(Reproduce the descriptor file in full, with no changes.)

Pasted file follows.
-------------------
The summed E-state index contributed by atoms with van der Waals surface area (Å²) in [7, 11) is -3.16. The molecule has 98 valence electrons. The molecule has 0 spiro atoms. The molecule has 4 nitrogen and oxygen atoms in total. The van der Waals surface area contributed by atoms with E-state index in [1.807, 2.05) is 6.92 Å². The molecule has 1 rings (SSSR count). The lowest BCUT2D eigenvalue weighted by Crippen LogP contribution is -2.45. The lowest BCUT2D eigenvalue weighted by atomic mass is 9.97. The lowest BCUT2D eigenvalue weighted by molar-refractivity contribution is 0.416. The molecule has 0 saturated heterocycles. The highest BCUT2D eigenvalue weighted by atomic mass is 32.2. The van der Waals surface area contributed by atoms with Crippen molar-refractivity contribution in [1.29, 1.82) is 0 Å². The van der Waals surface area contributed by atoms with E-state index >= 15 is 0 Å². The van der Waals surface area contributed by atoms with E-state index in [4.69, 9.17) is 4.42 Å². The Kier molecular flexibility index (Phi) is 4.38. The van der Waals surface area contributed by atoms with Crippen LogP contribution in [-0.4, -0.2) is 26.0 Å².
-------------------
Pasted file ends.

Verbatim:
The summed E-state index contributed by atoms with van der Waals surface area (Å²) in [7, 11) is -3.16. The molecule has 98 valence electrons. The molecule has 0 spiro atoms. The molecule has 4 nitrogen and oxygen atoms in total. The van der Waals surface area contributed by atoms with E-state index in [1.807, 2.05) is 6.92 Å². The molecule has 1 rings (SSSR count). The lowest BCUT2D eigenvalue weighted by Crippen LogP contribution is -2.45. The lowest BCUT2D eigenvalue weighted by atomic mass is 9.97. The lowest BCUT2D eigenvalue weighted by molar-refractivity contribution is 0.416. The molecule has 0 saturated heterocycles. The highest BCUT2D eigenvalue weighted by atomic mass is 32.2. The van der Waals surface area contributed by atoms with Crippen molar-refractivity contribution in [1.29, 1.82) is 0 Å². The van der Waals surface area contributed by atoms with E-state index >= 15 is 0 Å². The van der Waals surface area contributed by atoms with E-state index in [4.69, 9.17) is 4.42 Å². The Kier molecular flexibility index (Phi) is 4.38. The van der Waals surface area contributed by atoms with Crippen LogP contribution in [-0.4, -0.2) is 26.0 Å².